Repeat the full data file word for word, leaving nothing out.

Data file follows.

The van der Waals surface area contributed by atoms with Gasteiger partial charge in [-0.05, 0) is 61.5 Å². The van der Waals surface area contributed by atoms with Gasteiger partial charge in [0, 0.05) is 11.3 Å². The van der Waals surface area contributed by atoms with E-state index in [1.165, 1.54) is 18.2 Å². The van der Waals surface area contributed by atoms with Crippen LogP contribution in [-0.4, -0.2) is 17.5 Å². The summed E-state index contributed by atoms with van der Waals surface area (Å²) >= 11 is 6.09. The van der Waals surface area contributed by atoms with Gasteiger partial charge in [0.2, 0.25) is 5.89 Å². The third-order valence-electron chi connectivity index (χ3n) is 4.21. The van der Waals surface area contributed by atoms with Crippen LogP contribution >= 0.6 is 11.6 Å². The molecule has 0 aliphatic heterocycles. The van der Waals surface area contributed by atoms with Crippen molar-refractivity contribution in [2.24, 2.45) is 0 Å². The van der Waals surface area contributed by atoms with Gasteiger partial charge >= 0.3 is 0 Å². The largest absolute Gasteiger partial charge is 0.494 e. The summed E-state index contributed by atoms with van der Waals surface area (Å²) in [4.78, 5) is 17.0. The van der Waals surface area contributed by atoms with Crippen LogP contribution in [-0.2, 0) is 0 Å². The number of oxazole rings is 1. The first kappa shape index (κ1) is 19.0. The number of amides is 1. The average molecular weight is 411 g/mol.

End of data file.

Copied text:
The van der Waals surface area contributed by atoms with Gasteiger partial charge in [-0.05, 0) is 61.5 Å². The van der Waals surface area contributed by atoms with Gasteiger partial charge in [0, 0.05) is 11.3 Å². The van der Waals surface area contributed by atoms with E-state index in [1.165, 1.54) is 18.2 Å². The van der Waals surface area contributed by atoms with Crippen LogP contribution in [-0.4, -0.2) is 17.5 Å². The summed E-state index contributed by atoms with van der Waals surface area (Å²) >= 11 is 6.09. The van der Waals surface area contributed by atoms with Gasteiger partial charge in [0.2, 0.25) is 5.89 Å². The third-order valence-electron chi connectivity index (χ3n) is 4.21. The van der Waals surface area contributed by atoms with Crippen LogP contribution >= 0.6 is 11.6 Å². The molecule has 0 aliphatic heterocycles. The van der Waals surface area contributed by atoms with Crippen molar-refractivity contribution in [2.24, 2.45) is 0 Å². The van der Waals surface area contributed by atoms with Gasteiger partial charge >= 0.3 is 0 Å². The largest absolute Gasteiger partial charge is 0.494 e. The summed E-state index contributed by atoms with van der Waals surface area (Å²) in [4.78, 5) is 17.0. The van der Waals surface area contributed by atoms with Crippen LogP contribution in [-0.2, 0) is 0 Å². The number of oxazole rings is 1. The first kappa shape index (κ1) is 19.0. The number of amides is 1. The average molecular weight is 411 g/mol.